Hi Sparkman I have the Turnigy IA6 V2 with rpm, voltage and temperature sensors, great setup. The throttle channel is setup for IC planes, so if you require central position for forward and reverse you require opposite . Mode 1 IC throttle on the right is 9114000020-0. Mode 2 IC throttle on the left is 9114000019-0. The correct sensors are voltage 9114000013-0, temperature 9114000013-0 and optical rpm is 9114000026-0. The ones shown on the transmitter page have the wrong connectors and require a special lead. Canabus PS the Flysky IA6 is the same unit, so you tube shows how to setup the sensors.
Even 31000 rpm depending on model and voltage! And without gearbox!!! BUT, if you choose the right one, with gear ratio 699.55 to 1 then you can get it down to 14 rpm or less. 😊 Moral: read the whole sheet! 😉 Cheers Doug 😎
Hi Nick, don't get upset, just slow down and try to be a little more accurate for us. Above all don't just plunge in with 'wild' experiments if you're not sure of the way forward. We are happy to help, and your problems are not insignificant, we all have some as we get older, but there's not much we can do if it is already too late due to 'wild' experiments🤔 Dave may well be right, after all this trial and error you may need to charge the battery again. That's why I asked if you have a simple voltmeter; a) to check the battery volts and b) if it is getting to the RX. Basic test engineering; #1: if it don't work has the circuit got volts? #2: If not why not ?? So, can you check the battery voltage please? Cheers Doug PS if possible (budget / 'er indoors or whatever) I can strongly recommend a simple cheap variable power supply to power such tests instead of having to rely on the battery from the boat. Let us know when you have the new battery and are charged up ready to go again. 👍😉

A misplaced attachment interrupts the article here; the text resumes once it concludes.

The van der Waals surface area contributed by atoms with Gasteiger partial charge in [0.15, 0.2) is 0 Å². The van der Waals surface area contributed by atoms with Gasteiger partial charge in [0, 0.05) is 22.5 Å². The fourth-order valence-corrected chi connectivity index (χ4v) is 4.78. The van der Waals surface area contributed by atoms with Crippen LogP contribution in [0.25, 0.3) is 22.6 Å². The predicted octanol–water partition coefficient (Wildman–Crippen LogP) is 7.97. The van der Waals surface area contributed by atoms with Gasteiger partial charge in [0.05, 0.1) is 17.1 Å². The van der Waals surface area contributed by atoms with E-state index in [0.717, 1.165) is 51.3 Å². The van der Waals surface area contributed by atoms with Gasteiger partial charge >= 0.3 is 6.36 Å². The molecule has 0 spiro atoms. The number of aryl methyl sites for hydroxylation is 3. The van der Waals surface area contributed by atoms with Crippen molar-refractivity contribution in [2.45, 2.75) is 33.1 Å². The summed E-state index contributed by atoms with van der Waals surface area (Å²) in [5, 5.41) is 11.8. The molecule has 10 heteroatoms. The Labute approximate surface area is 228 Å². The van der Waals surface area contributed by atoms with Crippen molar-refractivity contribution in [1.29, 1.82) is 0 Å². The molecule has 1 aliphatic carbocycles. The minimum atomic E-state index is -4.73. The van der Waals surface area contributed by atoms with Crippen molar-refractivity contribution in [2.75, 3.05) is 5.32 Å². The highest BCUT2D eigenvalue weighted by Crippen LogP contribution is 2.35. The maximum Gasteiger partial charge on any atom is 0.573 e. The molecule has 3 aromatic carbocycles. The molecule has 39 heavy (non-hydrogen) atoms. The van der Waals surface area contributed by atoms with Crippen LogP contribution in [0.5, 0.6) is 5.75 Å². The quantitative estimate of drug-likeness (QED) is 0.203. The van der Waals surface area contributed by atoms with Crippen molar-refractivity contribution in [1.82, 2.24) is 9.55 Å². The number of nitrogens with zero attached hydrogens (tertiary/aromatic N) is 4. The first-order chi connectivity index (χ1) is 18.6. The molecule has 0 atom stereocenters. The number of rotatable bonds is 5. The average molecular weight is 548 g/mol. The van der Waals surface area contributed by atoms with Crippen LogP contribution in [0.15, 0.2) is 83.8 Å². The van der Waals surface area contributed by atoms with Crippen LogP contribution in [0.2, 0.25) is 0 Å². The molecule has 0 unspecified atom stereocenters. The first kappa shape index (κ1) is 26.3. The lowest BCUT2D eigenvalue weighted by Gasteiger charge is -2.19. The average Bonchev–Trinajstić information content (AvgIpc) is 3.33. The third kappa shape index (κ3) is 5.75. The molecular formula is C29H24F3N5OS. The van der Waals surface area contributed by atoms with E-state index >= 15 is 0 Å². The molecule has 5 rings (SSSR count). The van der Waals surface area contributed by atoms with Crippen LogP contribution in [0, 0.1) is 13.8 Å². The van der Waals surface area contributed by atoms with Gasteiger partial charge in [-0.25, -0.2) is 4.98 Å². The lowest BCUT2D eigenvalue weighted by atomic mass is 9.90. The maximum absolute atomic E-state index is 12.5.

Hi Nick If your ESC has a BEC you use the throttle channel and the other channel for the rudder. The ESC can not be plugged into the battery connector as there will be no signal on that connector but all the lights will work as you are providing the correct voltage. The ESC should settle to solid red green. If green is showing this suggests the ESC is not finding a signal. I assume the batteries in the Tx are all ok and all connected in the correct way. If you have another TX/Rx you could check The ESC and Rudder servo to make sure they work OK using that set. Hopefully Doug will decipher the bind process but I would check the above first. The Viper has an on off switch and I assume this is working as you are powering everything. Dave